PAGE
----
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Kentucky and Oklahoma Reject "Anti-Meth" Bills Banning Over-the-Counter Cold Medicine

This week, prescription-only bills were killed in Oklahoma and withdrawn in Kentucky, and unhappy police and prosecutors are blaming the over-the-counter industry.
 
 
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 State level bills that would have required a prescription for popular over-the-counter (OTC) cold relief medications in a bid to make home methamphetamine cooking more difficult have run into roadblocks in several states this year. This week, prescription-only bills were killed in Oklahoma and withdrawn in Kentucky, and  unhappy police and prosecutors are blaming the OTC industry.

The bills in Oklahoma were  House Bill 2375 and a companion measure in the Senate, while the bill in Kentucky is  Senate Bill 50. They are aimed at "shake and bake" meth labs, which use small amounts of pseudoephedrine and other easily obtained products to produce small amounts of meth, typically a two-liter soft drink bottle.

"Shake and bake" meth cooks are being blamed for an increase in the number of meth labs reported in the last few years. According to an  Associated Press report this week, the number of labs reported was up 8.3% in 2011 over 2010.

The OTC industry group the Consumer Healthcare Products Association has indeed lobbied mightily and spent heavily to defeat the bills, which would require prescriptions for such popular OTC medications as Sudafed, Claritin-D, Advil Cold & Sinus, which include pseudoephedrine, a key ingredient in the popular meth-manufacturing recipe. It isn't apologizing for its actions.

"We believe that requiring a prescription for these medicines containing pseudoephedrine will not solve this problem, but will only place new costs and access restrictions on law abiding Oklahomans who rely on these medicines for relief," association spokeswoman Elizabeth Funderburk told the  Associated Press, "We have a shared goal in making sure these medicines do not end up in the hands of criminals, but we believe law abiding citizens should not be forced to bear the burden of a prescription mandate."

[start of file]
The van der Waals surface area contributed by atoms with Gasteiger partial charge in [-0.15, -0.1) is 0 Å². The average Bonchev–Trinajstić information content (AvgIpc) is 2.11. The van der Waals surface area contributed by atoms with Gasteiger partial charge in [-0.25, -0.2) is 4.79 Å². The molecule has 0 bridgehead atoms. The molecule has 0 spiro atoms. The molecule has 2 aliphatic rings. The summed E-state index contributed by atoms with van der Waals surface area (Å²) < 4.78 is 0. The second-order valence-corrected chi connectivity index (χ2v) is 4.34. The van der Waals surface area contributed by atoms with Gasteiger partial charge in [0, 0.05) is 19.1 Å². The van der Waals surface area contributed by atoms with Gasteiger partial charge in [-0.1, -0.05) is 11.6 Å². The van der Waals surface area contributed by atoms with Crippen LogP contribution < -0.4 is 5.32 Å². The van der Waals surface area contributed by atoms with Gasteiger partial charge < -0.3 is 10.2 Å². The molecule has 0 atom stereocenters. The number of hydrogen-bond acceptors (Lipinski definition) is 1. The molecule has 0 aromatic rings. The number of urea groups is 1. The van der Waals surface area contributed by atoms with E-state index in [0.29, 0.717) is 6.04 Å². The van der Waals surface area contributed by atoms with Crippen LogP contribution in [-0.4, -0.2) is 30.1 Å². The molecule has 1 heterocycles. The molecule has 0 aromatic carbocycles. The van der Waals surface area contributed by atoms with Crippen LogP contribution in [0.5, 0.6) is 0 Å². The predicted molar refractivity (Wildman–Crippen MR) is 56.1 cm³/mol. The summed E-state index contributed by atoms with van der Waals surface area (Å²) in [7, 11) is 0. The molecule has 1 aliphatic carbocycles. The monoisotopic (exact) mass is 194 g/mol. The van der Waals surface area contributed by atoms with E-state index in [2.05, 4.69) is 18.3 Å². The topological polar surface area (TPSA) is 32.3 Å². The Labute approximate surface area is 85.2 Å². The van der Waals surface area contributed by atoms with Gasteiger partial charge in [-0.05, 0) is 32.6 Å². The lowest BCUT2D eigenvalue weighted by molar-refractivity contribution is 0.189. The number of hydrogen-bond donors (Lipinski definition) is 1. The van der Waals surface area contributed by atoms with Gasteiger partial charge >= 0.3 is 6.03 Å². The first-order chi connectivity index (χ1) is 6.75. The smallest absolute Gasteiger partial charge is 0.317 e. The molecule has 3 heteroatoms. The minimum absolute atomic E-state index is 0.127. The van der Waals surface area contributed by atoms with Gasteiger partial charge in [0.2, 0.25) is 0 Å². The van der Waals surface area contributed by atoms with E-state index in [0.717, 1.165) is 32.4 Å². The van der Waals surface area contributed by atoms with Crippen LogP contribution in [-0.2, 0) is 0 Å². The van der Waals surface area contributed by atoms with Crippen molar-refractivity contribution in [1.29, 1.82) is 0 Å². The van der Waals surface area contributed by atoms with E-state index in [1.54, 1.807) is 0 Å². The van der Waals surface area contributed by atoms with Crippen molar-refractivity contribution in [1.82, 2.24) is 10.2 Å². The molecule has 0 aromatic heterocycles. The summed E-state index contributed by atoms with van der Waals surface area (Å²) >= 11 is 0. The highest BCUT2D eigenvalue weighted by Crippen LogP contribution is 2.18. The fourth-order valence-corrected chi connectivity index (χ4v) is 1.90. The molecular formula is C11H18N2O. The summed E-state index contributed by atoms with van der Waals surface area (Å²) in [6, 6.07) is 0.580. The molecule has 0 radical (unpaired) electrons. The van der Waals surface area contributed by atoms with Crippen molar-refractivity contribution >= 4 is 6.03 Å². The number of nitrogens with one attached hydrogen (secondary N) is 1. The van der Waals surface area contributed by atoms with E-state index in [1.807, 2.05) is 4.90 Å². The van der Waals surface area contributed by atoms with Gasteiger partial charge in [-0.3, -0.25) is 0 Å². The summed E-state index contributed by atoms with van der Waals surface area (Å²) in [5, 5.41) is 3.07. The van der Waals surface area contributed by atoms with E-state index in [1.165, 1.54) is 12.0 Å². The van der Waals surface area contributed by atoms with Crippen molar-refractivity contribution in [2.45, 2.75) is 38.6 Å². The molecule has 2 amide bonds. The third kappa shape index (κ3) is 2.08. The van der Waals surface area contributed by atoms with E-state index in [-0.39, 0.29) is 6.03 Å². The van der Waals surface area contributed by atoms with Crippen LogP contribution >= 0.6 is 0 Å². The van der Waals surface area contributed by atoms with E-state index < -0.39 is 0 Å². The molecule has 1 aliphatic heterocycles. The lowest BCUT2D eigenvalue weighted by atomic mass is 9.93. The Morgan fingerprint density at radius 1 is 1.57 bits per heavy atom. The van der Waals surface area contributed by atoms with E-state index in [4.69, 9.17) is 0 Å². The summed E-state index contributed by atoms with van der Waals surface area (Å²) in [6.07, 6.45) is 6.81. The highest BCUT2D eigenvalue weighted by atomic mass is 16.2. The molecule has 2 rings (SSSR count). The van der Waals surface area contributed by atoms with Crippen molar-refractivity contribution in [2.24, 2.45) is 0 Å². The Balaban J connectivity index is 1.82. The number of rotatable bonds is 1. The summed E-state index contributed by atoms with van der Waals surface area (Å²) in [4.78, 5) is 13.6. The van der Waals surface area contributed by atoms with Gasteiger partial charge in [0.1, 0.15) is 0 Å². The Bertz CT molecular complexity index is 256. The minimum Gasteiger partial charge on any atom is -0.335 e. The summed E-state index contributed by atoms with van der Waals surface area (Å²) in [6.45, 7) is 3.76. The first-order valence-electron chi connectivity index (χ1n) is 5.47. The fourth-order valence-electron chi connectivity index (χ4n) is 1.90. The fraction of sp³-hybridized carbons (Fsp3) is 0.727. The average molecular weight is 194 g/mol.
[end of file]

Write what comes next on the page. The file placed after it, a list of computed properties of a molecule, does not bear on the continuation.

"The scare tactics used by the pharmaceutical companies have clearly worked," said Greg Mashburn, one of several district attorneys who urged Oklahoma lawmakers to approve the bill.  "Shame on the pharmaceutical companies for knowing they're profiting off meth and pouring tons of money into this effort so they can continue to profit off of it."

But it wasn't just the cold medication trade association opposing the Oklahoma bills. State and local medical, pharmacist, and grocer groups also opposed the bills.

"You're making people come to the doctor for an office visit and pay a co-pay just to get a cold medicine," said Dr. Michael Cooper, a family practitioner in Claremore. "I already have patients who won't come to the office when they're sick because they can't afford the co-pay. We're going to clog the system and make things worse," he told the AP.

Now, it looks like in both Kentucky and Oklahoma, legislators will instead turn to bills requiring a real-time electronic tracking system for pseudoephedrine sales. In Oklahoma, such compromise legislation is underway, while in Kentucky, Sen. Tom Jensen (R), sponsor of SB 50, said he is working on compromise legislation, too.

"We’ve probably reached some consensus on where we want to go," Jensen told the  Lexington Courier-JournalThursday, but declined to discuss specifics of the compromise.

Similar bills are being considered in Alabama, Indiana, and West Virginia. Two states, first Oregon and then Mississippi, have already enacted pseudoephredrine prescriptions laws.

Oregon in particular has touted the success of its prescription law, but a study released this week by the  Cascade Policy Institute scoffs at that claim. The report's findings are evidenced by its title,  Making Cold Medicine RX Only Did Not Reduce Meth Use.

Phillip Smith is an editor at DRCNet.

 
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